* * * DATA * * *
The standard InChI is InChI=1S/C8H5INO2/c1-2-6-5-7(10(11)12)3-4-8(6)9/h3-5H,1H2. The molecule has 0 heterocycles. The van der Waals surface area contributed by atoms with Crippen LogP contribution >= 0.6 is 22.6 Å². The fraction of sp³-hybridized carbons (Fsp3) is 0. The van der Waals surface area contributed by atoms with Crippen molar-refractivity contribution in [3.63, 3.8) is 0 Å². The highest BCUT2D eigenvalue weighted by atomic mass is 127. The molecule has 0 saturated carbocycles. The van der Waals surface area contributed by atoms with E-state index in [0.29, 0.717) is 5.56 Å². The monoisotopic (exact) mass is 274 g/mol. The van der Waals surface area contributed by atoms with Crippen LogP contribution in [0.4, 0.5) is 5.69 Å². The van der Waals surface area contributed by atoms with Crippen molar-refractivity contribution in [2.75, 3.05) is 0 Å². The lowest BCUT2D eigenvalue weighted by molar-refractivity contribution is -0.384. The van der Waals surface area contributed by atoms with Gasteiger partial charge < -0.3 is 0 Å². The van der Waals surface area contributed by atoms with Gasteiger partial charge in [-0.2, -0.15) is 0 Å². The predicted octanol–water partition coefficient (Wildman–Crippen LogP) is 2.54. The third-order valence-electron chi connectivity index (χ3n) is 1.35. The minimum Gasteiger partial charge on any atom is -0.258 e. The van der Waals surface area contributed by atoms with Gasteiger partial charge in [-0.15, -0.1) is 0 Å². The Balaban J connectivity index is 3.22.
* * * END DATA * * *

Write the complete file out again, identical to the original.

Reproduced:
The standard InChI is InChI=1S/C8H5INO2/c1-2-6-5-7(10(11)12)3-4-8(6)9/h3-5H,1H2. The molecule has 0 heterocycles. The van der Waals surface area contributed by atoms with Crippen LogP contribution >= 0.6 is 22.6 Å². The fraction of sp³-hybridized carbons (Fsp3) is 0. The van der Waals surface area contributed by atoms with Crippen molar-refractivity contribution in [3.63, 3.8) is 0 Å². The highest BCUT2D eigenvalue weighted by atomic mass is 127. The molecule has 0 saturated carbocycles. The van der Waals surface area contributed by atoms with E-state index in [0.29, 0.717) is 5.56 Å². The monoisotopic (exact) mass is 274 g/mol. The van der Waals surface area contributed by atoms with Crippen LogP contribution in [0.4, 0.5) is 5.69 Å². The van der Waals surface area contributed by atoms with Crippen molar-refractivity contribution in [2.75, 3.05) is 0 Å². The lowest BCUT2D eigenvalue weighted by molar-refractivity contribution is -0.384. The van der Waals surface area contributed by atoms with Gasteiger partial charge < -0.3 is 0 Å². The van der Waals surface area contributed by atoms with Gasteiger partial charge in [-0.2, -0.15) is 0 Å². The predicted octanol–water partition coefficient (Wildman–Crippen LogP) is 2.54. The third-order valence-electron chi connectivity index (χ3n) is 1.35. The minimum Gasteiger partial charge on any atom is -0.258 e. The van der Waals surface area contributed by atoms with Gasteiger partial charge in [-0.15, -0.1) is 0 Å². The Balaban J connectivity index is 3.22.